In exchange for this ready-made operating system, a franchisee will have to report their sales and expenses; follow instructions on how to present the products and services; and comply with the franchisor’s advertising requirements. Every day, week, month, and year, the franchisee will be following protocols set up by the franchisor. And if they fail to meet those brand standards, they risk being in breach of their franchise agreement.

If, as a creative thinker, you are used to developing your own path and are uneasy following someone else’s strategies, franchising may not be appropriate for you. This doesn’t mean you should turn your brain off and never look for ways to improve your operation within the franchisor’s system. Many of the major advances in well-developed franchise systems have come via recommendations from the franchisee level. Additionally, a good franchisee will always add their own personal skills and personality to the business, through their management of employees, or through the atmosphere they create for customers. It is simply important to recognize that consistency in the brand experience from location to location is key in a successful franchise.

3. Are you ready to move from big business to small business?

The former corporate middle manager who wants to be a franchisee is a unique breed. This person has a broad understanding of business, knows how to work within a system, knows how to motivate staff, certainly is no stranger to long hours, and now has the capital to make a franchise investment.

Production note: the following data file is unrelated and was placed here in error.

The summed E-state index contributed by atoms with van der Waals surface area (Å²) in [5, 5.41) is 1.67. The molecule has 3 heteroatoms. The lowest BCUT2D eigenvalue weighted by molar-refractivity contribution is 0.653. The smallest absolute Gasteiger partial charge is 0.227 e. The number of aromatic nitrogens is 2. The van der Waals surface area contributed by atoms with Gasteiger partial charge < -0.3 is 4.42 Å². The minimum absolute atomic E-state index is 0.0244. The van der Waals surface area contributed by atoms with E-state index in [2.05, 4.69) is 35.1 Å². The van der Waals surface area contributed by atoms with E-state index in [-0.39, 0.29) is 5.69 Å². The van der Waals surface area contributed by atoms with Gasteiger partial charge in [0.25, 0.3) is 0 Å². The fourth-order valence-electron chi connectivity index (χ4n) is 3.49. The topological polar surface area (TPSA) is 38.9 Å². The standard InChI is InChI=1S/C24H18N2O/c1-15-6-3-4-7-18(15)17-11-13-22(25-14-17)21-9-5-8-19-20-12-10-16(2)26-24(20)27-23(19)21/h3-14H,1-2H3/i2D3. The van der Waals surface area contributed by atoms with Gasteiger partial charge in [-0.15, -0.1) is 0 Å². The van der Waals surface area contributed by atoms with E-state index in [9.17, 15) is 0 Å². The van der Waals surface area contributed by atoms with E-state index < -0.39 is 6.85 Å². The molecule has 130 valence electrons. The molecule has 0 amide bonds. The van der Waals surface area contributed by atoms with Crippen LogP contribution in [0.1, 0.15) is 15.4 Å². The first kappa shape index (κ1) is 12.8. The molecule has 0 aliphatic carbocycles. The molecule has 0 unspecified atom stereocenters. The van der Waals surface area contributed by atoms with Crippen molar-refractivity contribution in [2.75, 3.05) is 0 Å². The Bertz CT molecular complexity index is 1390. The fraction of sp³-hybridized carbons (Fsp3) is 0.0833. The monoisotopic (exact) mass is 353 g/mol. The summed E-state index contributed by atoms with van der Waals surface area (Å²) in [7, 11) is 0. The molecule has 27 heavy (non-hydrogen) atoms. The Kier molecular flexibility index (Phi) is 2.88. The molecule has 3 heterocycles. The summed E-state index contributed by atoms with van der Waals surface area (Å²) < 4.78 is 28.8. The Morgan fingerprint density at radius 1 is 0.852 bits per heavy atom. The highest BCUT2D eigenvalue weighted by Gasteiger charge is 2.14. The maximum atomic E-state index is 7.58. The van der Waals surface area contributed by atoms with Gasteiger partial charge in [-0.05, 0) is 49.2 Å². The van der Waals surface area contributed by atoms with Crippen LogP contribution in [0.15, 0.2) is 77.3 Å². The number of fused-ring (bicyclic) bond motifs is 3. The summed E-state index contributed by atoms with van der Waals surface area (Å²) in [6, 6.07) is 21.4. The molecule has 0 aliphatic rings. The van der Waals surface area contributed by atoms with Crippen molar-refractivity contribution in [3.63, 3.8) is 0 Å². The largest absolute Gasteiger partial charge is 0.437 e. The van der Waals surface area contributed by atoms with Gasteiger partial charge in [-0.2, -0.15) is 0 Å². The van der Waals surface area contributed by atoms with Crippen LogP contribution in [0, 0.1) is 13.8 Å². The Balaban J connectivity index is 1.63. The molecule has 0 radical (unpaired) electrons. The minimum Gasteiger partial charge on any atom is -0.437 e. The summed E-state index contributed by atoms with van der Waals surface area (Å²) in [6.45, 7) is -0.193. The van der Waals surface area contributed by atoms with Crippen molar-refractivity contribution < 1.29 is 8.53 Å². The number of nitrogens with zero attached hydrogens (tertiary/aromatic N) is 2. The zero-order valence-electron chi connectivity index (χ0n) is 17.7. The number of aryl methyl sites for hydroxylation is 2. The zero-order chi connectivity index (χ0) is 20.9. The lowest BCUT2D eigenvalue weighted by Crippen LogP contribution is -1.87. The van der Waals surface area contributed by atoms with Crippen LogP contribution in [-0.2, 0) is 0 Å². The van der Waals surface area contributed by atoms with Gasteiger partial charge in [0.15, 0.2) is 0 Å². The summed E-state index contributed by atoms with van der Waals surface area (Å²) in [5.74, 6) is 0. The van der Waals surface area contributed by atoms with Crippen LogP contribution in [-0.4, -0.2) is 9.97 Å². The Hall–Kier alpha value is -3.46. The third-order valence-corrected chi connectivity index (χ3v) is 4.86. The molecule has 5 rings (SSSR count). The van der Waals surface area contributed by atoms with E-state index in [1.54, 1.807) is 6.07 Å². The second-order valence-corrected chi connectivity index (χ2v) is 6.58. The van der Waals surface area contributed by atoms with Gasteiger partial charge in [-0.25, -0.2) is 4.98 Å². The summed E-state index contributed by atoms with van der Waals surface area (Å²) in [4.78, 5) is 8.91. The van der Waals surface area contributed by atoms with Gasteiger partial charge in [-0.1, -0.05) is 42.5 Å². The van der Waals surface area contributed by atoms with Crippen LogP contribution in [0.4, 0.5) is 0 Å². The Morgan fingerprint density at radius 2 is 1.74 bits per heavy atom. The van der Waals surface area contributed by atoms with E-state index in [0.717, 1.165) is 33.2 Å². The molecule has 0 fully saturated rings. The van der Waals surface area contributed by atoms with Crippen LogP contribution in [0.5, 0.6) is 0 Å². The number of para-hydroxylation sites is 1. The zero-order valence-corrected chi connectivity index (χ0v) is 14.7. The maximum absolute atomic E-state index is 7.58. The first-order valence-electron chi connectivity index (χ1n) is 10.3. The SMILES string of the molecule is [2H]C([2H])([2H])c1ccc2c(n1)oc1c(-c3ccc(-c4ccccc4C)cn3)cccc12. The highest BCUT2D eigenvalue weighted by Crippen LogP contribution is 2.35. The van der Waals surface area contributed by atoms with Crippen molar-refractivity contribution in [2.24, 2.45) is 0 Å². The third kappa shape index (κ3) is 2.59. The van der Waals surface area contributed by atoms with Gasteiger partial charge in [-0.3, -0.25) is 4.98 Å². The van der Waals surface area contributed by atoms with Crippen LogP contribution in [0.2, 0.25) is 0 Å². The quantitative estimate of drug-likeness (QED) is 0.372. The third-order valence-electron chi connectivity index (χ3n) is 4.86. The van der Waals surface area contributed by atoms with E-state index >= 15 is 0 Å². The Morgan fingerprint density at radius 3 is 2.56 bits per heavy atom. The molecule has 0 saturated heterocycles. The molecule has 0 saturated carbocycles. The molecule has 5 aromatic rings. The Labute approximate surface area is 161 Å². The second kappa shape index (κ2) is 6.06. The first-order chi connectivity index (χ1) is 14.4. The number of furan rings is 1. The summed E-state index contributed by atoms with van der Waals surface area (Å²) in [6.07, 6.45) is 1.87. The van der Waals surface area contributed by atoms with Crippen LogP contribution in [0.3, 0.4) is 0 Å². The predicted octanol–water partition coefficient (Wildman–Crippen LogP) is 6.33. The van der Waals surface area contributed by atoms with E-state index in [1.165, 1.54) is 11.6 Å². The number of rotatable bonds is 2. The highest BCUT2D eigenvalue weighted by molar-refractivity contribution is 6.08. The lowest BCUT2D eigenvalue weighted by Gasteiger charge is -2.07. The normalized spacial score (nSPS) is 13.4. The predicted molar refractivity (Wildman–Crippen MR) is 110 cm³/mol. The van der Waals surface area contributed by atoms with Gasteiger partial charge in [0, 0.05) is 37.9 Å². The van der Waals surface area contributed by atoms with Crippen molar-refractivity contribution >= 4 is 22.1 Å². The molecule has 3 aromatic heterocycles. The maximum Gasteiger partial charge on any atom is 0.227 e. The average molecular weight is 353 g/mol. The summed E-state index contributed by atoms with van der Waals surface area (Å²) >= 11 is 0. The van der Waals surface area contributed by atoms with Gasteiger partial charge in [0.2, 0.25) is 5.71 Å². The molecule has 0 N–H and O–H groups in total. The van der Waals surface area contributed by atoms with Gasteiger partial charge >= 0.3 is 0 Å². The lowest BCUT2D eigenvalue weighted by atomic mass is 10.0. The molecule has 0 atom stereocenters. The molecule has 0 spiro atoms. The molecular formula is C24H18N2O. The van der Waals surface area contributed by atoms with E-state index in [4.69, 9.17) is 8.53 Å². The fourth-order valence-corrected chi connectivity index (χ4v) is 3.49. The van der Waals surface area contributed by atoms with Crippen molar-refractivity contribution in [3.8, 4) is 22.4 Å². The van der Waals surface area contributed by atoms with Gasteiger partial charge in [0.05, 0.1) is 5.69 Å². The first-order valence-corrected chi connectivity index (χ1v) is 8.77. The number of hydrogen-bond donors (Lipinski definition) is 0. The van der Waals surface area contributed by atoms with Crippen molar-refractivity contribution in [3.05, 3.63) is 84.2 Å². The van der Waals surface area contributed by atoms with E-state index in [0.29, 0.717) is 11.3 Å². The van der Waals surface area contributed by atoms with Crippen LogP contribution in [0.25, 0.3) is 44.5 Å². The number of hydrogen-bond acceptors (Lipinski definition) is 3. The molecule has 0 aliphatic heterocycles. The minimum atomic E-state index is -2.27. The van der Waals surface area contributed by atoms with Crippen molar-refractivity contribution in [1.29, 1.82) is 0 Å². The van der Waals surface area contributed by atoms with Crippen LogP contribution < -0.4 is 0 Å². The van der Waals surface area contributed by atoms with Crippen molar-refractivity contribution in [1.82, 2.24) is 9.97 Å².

​​While in many ways becoming a franchisee of a major franchisor means stepping under the umbrella of a very large company, a franchisee is really a small business owner, and that means saying goodbye to many of the perks that come with being an employee of a larger company, such as retirement plans; stock ownership and option plans; paid sick days; paid vacation days; expense accounts; company cars; and health, vision, and dental insurance plans. The sign on the building might not say “Ted’s McDonald’s,” but in reality you are the boss, which means you’re no longer working for someone else, for better or worse.

Perhaps the biggest adjustment that former middle managers face as new franchisees is the loss of many of the support services they have grown accustomed to. Their assistant probably didn’t come with them when they left the 22nd floor. And the copy machines, filing systems, payroll clerks, legal department, computers, and travel services are probably also back at the office where they left them. Although they’re not in business by themselves, they may sometimes feel like they are.

Success is now measured each day in performance, rather than in how good a job your superiors feel that you’ve done. In other words, operating a franchised business requires more self-reliance than many middle managers have had to demonstrate. However, a well-structured franchised system will provide the support that can make the middle manager franchisee successful.

Take Your Time to Reach a Decision

If you are still unsure about whether becoming a franchisee is right for you, we encourage you to download the free Making the Franchise Decision Workbook from the MSA website. It will provide further guidance
and advice on the investigation and selection of a franchise that will
meet your needs and expectations.

Take your time, and don’t get caught up in the excitement of any one franchise offering. Do your homework, review the company’s disclosure document, speak with other franchisees (including franchisees that have left the system), and read every article and review you can find on the internet about the company and its industry. Most certainly, before you move forward with any franchisor, engage an experienced and qualified franchisee lawyer. Besides giving you the advice you need, they can also point out to you other opportunities you may not have yet become aware of.